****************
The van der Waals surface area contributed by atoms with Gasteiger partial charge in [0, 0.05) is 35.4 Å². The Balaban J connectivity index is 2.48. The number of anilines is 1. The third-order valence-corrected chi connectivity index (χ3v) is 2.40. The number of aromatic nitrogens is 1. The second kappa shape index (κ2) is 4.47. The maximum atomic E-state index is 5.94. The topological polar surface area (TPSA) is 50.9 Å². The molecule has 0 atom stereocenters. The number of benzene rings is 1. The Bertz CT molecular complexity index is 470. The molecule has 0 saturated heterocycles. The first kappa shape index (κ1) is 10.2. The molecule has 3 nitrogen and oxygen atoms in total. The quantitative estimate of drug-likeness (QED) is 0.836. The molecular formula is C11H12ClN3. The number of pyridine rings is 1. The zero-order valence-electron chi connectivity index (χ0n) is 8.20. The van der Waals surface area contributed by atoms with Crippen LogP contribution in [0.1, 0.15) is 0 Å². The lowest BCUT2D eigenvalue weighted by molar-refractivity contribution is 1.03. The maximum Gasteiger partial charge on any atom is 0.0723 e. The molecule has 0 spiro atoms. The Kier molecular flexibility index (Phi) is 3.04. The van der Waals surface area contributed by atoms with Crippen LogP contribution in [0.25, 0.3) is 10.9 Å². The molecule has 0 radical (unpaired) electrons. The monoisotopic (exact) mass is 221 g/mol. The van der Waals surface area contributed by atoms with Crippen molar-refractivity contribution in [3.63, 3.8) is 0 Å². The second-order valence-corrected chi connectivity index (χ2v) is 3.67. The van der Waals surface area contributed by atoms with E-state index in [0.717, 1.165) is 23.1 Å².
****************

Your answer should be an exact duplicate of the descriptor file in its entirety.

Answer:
The van der Waals surface area contributed by atoms with Gasteiger partial charge in [0, 0.05) is 35.4 Å². The Balaban J connectivity index is 2.48. The number of anilines is 1. The third-order valence-corrected chi connectivity index (χ3v) is 2.40. The number of aromatic nitrogens is 1. The second kappa shape index (κ2) is 4.47. The maximum atomic E-state index is 5.94. The topological polar surface area (TPSA) is 50.9 Å². The molecule has 0 atom stereocenters. The number of benzene rings is 1. The Bertz CT molecular complexity index is 470. The molecule has 0 saturated heterocycles. The first kappa shape index (κ1) is 10.2. The molecule has 3 nitrogen and oxygen atoms in total. The quantitative estimate of drug-likeness (QED) is 0.836. The molecular formula is C11H12ClN3. The number of pyridine rings is 1. The zero-order valence-electron chi connectivity index (χ0n) is 8.20. The van der Waals surface area contributed by atoms with Crippen LogP contribution in [0.1, 0.15) is 0 Å². The lowest BCUT2D eigenvalue weighted by molar-refractivity contribution is 1.03. The maximum Gasteiger partial charge on any atom is 0.0723 e. The molecule has 0 spiro atoms. The Kier molecular flexibility index (Phi) is 3.04. The van der Waals surface area contributed by atoms with Crippen LogP contribution in [0.25, 0.3) is 10.9 Å². The molecule has 0 radical (unpaired) electrons. The monoisotopic (exact) mass is 221 g/mol. The van der Waals surface area contributed by atoms with Crippen molar-refractivity contribution in [3.63, 3.8) is 0 Å². The second-order valence-corrected chi connectivity index (χ2v) is 3.67. The van der Waals surface area contributed by atoms with E-state index in [0.717, 1.165) is 23.1 Å².